Je suis vraiment à la campagne (translation=I am really in the country). One of the first noises I heard at Le Maine was not mopeds racing by, but the hee-hawing of un âne (translation=a donkey). Yes, there is a pet donkey here. He is called Zebulon.
Willy had warned me about the loud noises that donkeys make and I can report back with an affirmative. The first time I heard him bray, I jumped. Literally. It was so loud! I do startle fairly easily, but I was inside my apartment, and it sounded like he was right next to me. I don’t recall Eeyore braying like this but Zebulon, now, he’s the real thing.
I’m getting used to having Zebulon around but I never know where he may be when I walk out my front door. There hasn’t been much rain in this area and he’s running out of food. During the day, he is often moved to different parts of the yard so that he can munch on some grass.
When I was preparing apple crisp for Thanksgiving (post yet to come) I put aside some apple pieces with the hopes that Zebulon could eat apple.
Mind you, I am not a big animal person. Not at all. I didn’t grow up with a dog or a cat and thus never had that early exposure to animals that I think is crucial in developing that level of comfort. So getting to know Zebulon is a big thing for me.
Before attempting to feed Zebulon some apple, I checked first with Cristophe, Zebulon’s real owner, to make sure it was ok.
Take 1 – Erin feeding donkey apple
Zebulon could sense that I had some food with me, so he was all up in my face from the moment I approached him. I repeatedly told him to be nice, and reminded him that he was a bit scary to me, so to be patient. I held out a piece of apple between my fingers, hoping he would gracefully take it, without ever touching my hand. I must have been dreaming, thinking that feeding a donkey could go like that. Zebulon’s huge mouth, lips, and teeth weren’t capable of an exchange like this. He came at my hand, looking like he would eat the whole thing in one bite, and I instinctively pulled back and the apple fell to the ground. Fail.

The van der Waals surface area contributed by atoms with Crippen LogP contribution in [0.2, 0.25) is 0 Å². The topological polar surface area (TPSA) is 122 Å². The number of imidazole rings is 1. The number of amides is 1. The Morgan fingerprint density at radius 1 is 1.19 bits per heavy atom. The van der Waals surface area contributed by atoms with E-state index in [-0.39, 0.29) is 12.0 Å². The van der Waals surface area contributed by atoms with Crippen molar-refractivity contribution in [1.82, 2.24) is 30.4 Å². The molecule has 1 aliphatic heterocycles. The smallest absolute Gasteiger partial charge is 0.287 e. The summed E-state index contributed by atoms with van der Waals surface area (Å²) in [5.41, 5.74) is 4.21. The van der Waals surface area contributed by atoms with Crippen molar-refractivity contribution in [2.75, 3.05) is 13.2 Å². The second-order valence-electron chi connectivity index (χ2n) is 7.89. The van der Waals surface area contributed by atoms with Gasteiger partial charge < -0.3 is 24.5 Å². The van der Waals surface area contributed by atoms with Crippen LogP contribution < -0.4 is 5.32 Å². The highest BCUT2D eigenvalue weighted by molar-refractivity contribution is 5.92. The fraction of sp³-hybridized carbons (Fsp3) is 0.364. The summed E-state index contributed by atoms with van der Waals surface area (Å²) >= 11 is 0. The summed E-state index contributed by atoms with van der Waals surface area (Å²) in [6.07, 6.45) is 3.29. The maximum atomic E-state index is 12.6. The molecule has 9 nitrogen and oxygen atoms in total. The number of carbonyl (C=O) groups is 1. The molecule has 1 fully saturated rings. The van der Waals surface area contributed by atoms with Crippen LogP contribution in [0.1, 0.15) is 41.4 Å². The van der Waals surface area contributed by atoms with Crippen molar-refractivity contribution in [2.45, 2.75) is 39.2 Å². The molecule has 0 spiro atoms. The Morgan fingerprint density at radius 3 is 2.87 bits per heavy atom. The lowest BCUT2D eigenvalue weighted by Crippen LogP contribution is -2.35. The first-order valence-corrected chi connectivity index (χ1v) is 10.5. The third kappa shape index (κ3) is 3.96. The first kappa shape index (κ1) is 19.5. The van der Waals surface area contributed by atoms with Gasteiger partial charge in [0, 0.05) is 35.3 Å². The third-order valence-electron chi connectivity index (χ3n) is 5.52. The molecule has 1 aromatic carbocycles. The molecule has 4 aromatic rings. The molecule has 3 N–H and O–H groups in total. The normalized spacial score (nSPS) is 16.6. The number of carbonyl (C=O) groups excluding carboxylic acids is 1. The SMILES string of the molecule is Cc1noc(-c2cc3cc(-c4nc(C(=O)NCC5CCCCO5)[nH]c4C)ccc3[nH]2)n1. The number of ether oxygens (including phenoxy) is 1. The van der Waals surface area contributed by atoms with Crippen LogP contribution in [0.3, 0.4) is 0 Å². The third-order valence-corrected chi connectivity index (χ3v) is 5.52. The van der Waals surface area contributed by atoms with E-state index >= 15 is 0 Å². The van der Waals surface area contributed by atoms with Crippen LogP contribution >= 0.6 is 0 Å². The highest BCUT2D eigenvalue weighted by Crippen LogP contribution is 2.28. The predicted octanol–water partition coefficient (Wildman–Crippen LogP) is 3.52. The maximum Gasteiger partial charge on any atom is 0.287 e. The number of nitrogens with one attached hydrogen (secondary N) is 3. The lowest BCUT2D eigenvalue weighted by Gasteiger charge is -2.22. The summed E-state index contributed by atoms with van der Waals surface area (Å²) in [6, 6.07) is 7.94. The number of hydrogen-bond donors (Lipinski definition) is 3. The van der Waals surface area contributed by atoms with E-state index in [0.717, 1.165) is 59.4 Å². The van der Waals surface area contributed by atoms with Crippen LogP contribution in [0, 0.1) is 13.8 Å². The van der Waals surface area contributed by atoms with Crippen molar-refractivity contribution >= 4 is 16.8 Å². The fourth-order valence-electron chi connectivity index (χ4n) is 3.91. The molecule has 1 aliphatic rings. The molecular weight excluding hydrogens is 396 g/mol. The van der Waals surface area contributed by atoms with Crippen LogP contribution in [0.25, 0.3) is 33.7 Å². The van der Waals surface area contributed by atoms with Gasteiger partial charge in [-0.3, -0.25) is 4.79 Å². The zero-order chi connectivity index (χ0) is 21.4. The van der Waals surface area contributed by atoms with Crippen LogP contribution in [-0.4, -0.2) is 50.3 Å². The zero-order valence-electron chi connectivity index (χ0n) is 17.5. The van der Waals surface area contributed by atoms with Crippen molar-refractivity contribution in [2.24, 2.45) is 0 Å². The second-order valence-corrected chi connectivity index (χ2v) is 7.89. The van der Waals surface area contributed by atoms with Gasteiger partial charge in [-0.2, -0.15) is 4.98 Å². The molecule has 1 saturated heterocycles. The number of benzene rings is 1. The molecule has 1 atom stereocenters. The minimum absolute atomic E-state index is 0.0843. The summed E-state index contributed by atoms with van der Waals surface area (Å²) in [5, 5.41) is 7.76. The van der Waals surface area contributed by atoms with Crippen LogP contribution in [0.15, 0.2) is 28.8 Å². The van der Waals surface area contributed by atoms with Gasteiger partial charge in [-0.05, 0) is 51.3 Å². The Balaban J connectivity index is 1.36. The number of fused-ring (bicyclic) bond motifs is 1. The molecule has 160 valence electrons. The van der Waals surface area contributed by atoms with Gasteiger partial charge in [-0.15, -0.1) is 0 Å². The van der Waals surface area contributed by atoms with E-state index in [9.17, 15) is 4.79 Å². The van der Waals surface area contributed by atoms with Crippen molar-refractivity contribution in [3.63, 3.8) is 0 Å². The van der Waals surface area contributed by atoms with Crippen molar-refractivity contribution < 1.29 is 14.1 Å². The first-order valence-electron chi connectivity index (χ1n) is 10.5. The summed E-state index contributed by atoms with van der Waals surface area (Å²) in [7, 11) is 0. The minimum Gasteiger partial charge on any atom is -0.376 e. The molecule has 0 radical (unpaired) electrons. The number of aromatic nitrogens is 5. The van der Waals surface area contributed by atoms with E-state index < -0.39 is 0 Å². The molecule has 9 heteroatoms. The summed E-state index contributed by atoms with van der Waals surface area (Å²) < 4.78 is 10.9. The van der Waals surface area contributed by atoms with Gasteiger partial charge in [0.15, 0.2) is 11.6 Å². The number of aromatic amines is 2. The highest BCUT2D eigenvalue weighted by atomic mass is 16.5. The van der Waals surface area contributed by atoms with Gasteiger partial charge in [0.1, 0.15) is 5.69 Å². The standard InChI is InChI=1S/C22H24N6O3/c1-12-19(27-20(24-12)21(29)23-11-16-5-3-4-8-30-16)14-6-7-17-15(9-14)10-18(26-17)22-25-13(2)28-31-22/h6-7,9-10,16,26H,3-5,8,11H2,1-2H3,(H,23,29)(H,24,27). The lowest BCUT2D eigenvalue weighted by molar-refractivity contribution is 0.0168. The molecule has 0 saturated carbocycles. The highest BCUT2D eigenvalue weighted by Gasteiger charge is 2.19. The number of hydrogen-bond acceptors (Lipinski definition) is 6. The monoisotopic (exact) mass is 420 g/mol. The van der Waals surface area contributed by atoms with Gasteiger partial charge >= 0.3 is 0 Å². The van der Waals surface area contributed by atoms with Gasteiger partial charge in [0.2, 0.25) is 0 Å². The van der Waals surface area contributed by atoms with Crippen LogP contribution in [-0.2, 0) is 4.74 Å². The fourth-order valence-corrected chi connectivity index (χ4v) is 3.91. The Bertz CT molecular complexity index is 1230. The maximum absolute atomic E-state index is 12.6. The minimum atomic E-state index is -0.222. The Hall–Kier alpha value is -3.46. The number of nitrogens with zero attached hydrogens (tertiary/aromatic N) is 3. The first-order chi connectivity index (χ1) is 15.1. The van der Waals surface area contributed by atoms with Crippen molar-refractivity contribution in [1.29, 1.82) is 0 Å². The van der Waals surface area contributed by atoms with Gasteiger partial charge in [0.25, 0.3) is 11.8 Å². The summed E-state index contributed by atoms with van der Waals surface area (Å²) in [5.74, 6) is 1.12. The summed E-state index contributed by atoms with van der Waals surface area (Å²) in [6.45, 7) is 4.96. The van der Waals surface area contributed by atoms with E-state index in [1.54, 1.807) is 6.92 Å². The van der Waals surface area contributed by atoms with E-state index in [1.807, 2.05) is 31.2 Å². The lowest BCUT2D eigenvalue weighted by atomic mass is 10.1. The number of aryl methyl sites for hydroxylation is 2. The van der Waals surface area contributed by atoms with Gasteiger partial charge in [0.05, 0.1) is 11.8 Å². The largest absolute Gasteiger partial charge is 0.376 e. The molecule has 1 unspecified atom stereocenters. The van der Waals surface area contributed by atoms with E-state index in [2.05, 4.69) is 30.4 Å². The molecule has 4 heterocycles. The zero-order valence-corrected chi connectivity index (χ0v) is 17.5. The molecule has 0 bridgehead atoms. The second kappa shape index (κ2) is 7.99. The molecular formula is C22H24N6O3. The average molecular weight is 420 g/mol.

Christophe saw my unsuccessful attempt and proceeded to demonstrate how it’s done. He made it look so easy, like anyone could do it. And he assured me that Zebulon wouldn’t eat my hand.
Take 2 – Erin feeding donkey apple
I took a deep breath. I extended my arm, with the apple in the palm of my hand, facing up. Was my hand shaking? Yes. Was I freaking out? Yes. Then Zebulon’s wide open mouth and quivering lips made a nose-dive straight for it. I closed my eyes and squealed. And before I knew it, the apple was gone. Zebulon had successfully eaten it. And I still had my hand! It was over. Phew.
I couldn’t stop laughing. I was quite proud of myself. “Let donkey eat from my hand” — check!
I decided once was enough though and we put the rest of the apple on the ground for Zebulon to eat at his leisure. 3 minutes later, no more apple. He really liked it!
I captured “Erin feeding donkey apple” on video but unfortunately the footage isn’t the best. The audio on the other hand is priceless.
For the skeptics out there, this photo will have to suffice as proof of me making nice with Zebulon. Yes, my hand was actually touching him.